Also of note on the economic front, Canada’s Q2 GDP figures came in very much weaker than expected at -1.1% on an annualised basis so about -0.25% q/q, against 2.5% (annualised) expected. This might mean the Bank of Canada defers a further tapering of its QE bond purchases when it meets next week. The numbers took out a bite our of the CAD, down 0.1% overnight versus net gains on the day of 0.7% and 0.25% for NZD and AUD respectively.
US equity markets were at the weakest early in the New Your session and immediately following the consumer confidence data, but the subsequent intra-day rally didn’t get far and by the close the S&P500 is down 0.13% and the NASDAQ -0.04%. Energy (-0.7%) and IT (-0.6%) were the main drags on the S&P, while Real Estate (+0.6%) and Consumer Discretionaries (+0.4%) performed best. Energy has suffered in conjunction with lower oil prices, WTI crude off 1% or 70 cents. This is despite API inventory data reportedly showing a 4 million barrels draw last week (though a rise in gasoline and distillate stocks).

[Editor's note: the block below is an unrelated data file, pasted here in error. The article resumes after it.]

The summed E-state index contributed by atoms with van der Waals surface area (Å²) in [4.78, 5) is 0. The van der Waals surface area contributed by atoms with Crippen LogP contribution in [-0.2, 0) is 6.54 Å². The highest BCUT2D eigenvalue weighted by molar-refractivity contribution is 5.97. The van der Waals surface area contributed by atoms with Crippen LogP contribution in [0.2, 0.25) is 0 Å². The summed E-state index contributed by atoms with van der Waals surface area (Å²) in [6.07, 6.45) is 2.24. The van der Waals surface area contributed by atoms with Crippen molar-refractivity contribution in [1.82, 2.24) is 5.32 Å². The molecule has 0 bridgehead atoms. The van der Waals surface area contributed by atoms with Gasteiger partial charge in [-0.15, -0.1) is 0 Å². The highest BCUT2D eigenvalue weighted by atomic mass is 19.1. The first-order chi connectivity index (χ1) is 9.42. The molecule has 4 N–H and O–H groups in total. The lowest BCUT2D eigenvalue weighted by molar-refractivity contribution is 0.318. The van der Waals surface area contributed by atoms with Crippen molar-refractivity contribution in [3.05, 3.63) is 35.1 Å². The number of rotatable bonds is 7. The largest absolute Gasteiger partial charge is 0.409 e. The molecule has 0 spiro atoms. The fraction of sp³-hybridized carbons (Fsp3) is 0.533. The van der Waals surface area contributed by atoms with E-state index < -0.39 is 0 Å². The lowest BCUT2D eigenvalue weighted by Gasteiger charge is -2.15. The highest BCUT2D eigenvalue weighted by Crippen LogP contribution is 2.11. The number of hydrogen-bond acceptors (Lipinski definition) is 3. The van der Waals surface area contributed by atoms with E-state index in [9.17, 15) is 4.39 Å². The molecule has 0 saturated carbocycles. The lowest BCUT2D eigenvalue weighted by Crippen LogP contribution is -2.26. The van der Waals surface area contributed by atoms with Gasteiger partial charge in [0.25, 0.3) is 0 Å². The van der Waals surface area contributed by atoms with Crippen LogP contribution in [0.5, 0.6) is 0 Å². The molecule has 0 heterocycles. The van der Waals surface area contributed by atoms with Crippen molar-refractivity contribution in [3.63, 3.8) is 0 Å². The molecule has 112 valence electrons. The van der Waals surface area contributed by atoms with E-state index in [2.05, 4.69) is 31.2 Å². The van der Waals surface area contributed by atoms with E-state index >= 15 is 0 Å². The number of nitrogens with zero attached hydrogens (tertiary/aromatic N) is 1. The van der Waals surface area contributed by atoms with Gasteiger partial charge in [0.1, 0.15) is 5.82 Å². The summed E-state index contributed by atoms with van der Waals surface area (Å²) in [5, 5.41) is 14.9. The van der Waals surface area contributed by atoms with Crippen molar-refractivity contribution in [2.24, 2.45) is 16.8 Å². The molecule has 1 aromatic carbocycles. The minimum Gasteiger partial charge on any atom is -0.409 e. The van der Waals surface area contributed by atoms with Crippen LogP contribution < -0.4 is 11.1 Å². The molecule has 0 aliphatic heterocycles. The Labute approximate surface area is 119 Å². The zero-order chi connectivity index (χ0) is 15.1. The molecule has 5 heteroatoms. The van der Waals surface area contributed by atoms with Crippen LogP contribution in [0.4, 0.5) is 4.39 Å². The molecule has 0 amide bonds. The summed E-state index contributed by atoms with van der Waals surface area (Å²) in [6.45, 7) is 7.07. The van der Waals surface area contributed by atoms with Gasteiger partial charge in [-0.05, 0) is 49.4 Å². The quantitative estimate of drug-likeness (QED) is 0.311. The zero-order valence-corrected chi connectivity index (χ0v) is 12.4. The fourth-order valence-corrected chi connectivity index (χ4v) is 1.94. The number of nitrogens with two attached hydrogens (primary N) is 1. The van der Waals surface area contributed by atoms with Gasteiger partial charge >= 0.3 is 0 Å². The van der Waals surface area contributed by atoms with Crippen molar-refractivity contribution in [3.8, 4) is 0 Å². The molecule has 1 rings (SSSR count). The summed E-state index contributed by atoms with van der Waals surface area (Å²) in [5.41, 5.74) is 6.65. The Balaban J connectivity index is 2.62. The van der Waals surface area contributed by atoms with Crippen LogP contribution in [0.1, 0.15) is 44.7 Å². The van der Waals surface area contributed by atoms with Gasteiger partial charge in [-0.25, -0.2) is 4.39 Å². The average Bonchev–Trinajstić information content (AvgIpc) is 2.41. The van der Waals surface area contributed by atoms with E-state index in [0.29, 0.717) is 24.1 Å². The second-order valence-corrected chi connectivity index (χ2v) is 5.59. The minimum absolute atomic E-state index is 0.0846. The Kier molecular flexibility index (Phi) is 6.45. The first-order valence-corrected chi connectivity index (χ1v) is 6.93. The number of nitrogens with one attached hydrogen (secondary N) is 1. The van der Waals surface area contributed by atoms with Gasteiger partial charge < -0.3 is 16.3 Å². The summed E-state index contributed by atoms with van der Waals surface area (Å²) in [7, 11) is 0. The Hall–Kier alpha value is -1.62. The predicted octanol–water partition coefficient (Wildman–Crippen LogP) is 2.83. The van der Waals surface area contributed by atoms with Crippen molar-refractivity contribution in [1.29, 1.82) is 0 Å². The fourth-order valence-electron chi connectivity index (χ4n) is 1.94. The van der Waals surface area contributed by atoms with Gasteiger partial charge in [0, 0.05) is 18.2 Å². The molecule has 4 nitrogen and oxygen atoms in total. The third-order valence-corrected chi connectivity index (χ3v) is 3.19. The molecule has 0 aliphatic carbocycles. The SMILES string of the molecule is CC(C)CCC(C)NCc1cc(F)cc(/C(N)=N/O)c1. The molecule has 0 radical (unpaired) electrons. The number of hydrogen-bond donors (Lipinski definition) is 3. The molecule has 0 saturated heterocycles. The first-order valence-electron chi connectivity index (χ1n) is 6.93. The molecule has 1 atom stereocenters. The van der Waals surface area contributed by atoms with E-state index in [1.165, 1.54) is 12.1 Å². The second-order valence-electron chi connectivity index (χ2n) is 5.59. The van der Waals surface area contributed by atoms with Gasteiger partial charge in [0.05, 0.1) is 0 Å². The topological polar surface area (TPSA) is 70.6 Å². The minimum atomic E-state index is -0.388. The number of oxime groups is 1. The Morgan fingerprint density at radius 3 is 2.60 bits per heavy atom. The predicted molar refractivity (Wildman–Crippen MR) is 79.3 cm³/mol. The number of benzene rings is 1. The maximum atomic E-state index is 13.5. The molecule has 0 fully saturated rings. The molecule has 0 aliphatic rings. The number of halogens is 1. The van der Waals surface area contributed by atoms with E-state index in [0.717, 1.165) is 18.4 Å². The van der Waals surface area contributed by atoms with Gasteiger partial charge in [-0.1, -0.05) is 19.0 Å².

- Australia has Q2 GDP, where after all the partials released in recent days NAB economists consider the risks around their 0.1% Q/Q pick to be evenly balanced (this after ‘unders’ on capex and business inventories, net exports as expected subtracting 1% and ‘overs from public sector consumption and investment.
- Caixin China manufacturing PMI, which at least prior to yesterday’s official numbers wa forecast to dip to 50.2 from 50.3 so expectations might have shifted slightly lower given the 0.3% drop in the latter.
- Keen interest tonight in the US ISM Manufacturing Index where the consensus forecast is 58.5 down from 59.5 in July. Also ADP Employment ahead of Friday’s non-farm payrolls (expected at 625k – current payrolls consensus is 750k). Final Market August manufacturing PMIs in Europe/US.